Is this ancient stone cross, tucked in the apse of a small Scottish village church, the source of the oldest work of literature in the English language?
The Ruthwell Cross is an 18-foot-tall Anglo-Saxon cross dating to the 7th or 8th century, beautifully carved on two sides with worn images of Jesus Christ and religious symbols, along with descriptions, in Latin, of the scenes they are intended to depict.
With carvings so sophisticated they have been the subject of scholarly study for centuries, the cross is considered one of the most wonderful and impressive early Anglo-Saxon monuments from the golden days of the Kingdom of Northumbria, which once covered northern England and southern Scotland.
But it’s the runic inscriptions carved on alternating sides that shroud the cross in mystery. The runes depict vine and animal motifs common to other Anglo-Saxon monuments, although it’s unusual to find the runic alphabet on a Christian monument. These runic inscriptions contain a portion of “The Dream of the Rood,” (“rood” meaning cross), which is in the running as the oldest English poem.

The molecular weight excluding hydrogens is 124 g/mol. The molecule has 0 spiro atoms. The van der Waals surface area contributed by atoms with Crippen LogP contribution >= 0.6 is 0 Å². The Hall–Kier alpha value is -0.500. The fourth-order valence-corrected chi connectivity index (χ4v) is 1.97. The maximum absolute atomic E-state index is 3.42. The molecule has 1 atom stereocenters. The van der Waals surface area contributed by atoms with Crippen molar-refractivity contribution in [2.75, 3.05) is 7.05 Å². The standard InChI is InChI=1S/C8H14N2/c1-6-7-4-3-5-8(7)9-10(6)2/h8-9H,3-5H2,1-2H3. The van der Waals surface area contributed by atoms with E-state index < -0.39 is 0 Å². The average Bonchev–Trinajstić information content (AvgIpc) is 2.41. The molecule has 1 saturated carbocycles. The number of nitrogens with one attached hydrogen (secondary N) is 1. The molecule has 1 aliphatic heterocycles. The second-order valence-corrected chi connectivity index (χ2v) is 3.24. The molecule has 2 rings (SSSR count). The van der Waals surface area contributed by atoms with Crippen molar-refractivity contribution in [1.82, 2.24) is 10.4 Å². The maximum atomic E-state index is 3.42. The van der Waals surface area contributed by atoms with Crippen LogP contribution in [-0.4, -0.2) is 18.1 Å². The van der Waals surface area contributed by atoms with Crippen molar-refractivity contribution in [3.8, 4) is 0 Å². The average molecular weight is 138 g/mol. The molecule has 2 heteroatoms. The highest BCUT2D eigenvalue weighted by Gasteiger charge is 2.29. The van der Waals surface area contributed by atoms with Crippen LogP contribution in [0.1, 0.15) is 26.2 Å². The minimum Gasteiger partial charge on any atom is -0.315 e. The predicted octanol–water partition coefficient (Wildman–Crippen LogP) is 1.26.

The full text of the poem is recorded in the 10th century manuscript the Vercelli Book, but fractions of it are also carved in the Ruthwell Cross in runic characters. The question has always been: Did the poet find the text on the cross, or was the cross carved with the runes at a later date? No one really knows. But if the runic inscription is original to the cross, then this carving might indeed be the oldest known work in the canon of Old English literature.
The cross was smashed to pieces during the Protestant Reformation, then reconstructed with some of its original pieces in the early 19th century. This only added further mystery to the Ruthwell Cross, as no one is sure that it is properly put together.